Originally posted on Livewire Markets (Source: Here)
In the final edition of our results coverage, we hear from three contributors about their stand-out results for the period. Responses come from Simon Shields, Monash Investors; Alex Shevelev, Forager Funds; and Romano Sala-Tenna, Katana Asset Management.
Results have now wrapped up for financial year 2017 and it was a mixed across the ASX. Of the 300 stocks covered in the FNArena Reporting Season Monitor, the ‘beats’ outnumbered the ‘misses’ by just one results, and the average broker target increased by 1.7%. This week, we hear about two mining services companies that are on the road to recovery and a small-cap financial with growth and yield.
Australian Finance Group ticks all the boxes
Romano Sala-Tenna, Katana Asset Management
During the recently completed reporting season, the standout results from our portfolios included The A2 Milk Company (A2M), MNF Group (MNF), Santos (STO), Regis Resources (RRL) and Janus Henderson Group (JHG). More importantly, the companies with the best outlook statements were clearly Pioneer Credit (PNC) – which is forecasting ‘at least’ 48% profit growth – and Mineral Resources (MIN), which is expected to grow its profit by 20%+.
The single best result was Australian Finance Group (AFG), which delivered a 33% increase in underlying NPAT and a 15% increase in dividend. AFG is the largest mortgage originator in Australia and now writes nearly 20% of all loans originated through a broker. The result was driven by strong growth in its white label products (where it earns 10x the margin) along with strong growth in broker numbers and its 3rd party mortgage book.
The market would appear to be undervaluing AFG given it is trading on 11x with a 6.2% fully franked yield. Looking forward, AFG has indicated that white label sales are up 50% in July, and they are about to rollout a step-change SME/Commercial lending platform.
Emeco digs itself out of a deep hole
Simon Shields, Monash Investors
Emeco (EHL) leases heavy earthmoving equipment to mining companies and their contractors. It is the largest company of its type in Australia. With mining activity beginning to pick up again, the demand for “yellow” trucks, diggers, and dozers is picking up. There are now limited numbers of vehicles available for sale and the time lag to get new vehicles has blown out. Emeco’s full year result has seen the utilization of its fleet picking up and lease rates are beginning to improve too.
The mining vehicle leasing business is highly cyclical, and has both operational and financial leverage. Following the resources cycle bust, mining contractors handed back their vehicles and there was a glut. Lease rates collapsed and fleets had low levels of utilization. The price of second hand vehicles collapsed too, leading to large write downs.
It was a near death experience for Emeco and its competitors, who went into losses. Emeco’s stock price collapsed. Four years later, there has been debt for equity swaps, industry consolidation and the glut of vehicles is no more.
In the next couple of years, Emeco’s fleet utilization and lease rates will return to levels that are more normal. With its balance sheet now on the path to recovery, and facing a less competitive environment, Emeco will see its profitability soar from the current depressed levels. It is a great exposure to a recovery in mining services because unlike mining contactors it doesn’t carry project execution risk.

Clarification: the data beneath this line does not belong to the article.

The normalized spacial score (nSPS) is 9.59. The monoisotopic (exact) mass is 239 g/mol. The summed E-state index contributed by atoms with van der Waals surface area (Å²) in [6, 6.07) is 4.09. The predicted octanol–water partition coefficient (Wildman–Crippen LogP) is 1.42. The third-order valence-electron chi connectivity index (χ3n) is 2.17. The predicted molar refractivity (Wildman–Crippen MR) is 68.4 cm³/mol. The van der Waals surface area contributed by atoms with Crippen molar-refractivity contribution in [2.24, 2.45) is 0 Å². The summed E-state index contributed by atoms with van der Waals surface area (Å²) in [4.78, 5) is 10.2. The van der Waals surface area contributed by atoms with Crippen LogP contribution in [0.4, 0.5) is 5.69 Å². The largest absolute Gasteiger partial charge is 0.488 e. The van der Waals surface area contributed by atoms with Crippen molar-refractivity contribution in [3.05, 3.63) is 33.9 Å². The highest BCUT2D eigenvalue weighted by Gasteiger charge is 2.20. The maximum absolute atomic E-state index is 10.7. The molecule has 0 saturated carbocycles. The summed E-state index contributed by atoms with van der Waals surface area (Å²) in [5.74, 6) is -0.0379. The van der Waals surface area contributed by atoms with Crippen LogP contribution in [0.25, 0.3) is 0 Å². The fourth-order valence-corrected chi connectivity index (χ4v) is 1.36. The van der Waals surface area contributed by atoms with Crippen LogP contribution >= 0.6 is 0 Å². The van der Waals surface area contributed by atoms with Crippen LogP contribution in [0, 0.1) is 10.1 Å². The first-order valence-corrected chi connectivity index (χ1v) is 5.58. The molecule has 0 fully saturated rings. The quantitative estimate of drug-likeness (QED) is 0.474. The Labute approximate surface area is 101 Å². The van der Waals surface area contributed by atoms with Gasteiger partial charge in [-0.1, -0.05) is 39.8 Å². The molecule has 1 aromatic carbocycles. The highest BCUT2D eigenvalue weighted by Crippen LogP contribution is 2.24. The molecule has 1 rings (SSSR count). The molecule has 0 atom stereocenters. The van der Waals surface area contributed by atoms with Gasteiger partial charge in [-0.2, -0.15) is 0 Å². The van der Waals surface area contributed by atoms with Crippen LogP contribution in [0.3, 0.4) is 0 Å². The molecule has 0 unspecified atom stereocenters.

Is Macmahon finally on the cusp of delivering?
Alex Shevelev, Forager Funds
If you were buying Macmahon based on its latest result, you wouldn’t pay a cent for it. Revenue was $360 million, 15% higher than last year. But the business lost $2 million at the earnings before interest and tax (EBIT) line and, in total, $23 million of shareholders’ money.
For those who like to look at the charts however, 2017 looked like a wonderful year. The share price has doubled and, unusually for Forager, our cautiously optimistic view is that the chart tells you more than the balance sheet.
New CEO Mick Finnegan has been busy since his appointment in October last year. Out of an opportunistic takeover bid by CIMIC in January came a silver lining: a deal with Indonesian miner AMNT, owner of the Batu Hijau mine in Indonesia. This is a world class copper and gold mine where Macmahon expects to generate revenue of US$2.9 billion over the next 14 years.
The full year run-rate of this contract is likely to be more than $500 million a year. The management team also seems confident of turning the problematic Telfer contract around well before then (we will believe it when we see it) and has a new coal mining contract almost inked.
Guidance for the current year, at $40 to $50 million of EBIT, is not yet representative of Macmahon’s full potential. The following year’s EBIT, with a full run-rate of contracts, should be closer to $85 million. If management can deliver numbers like that, the implied price/earnings ratio of about 7 times will start looking very cheap.
Macmahon is still a large shareholding for Forager, though we ceased to be a substantial holder last week. At close to 11% of our Australian fund the position was getting too big and we have chosen to reduce it to a more manageable weighting. There are plenty of reasons to be optimistic, but risks remain. Macmahon will need to show good contract execution from here to deliver on its full potential.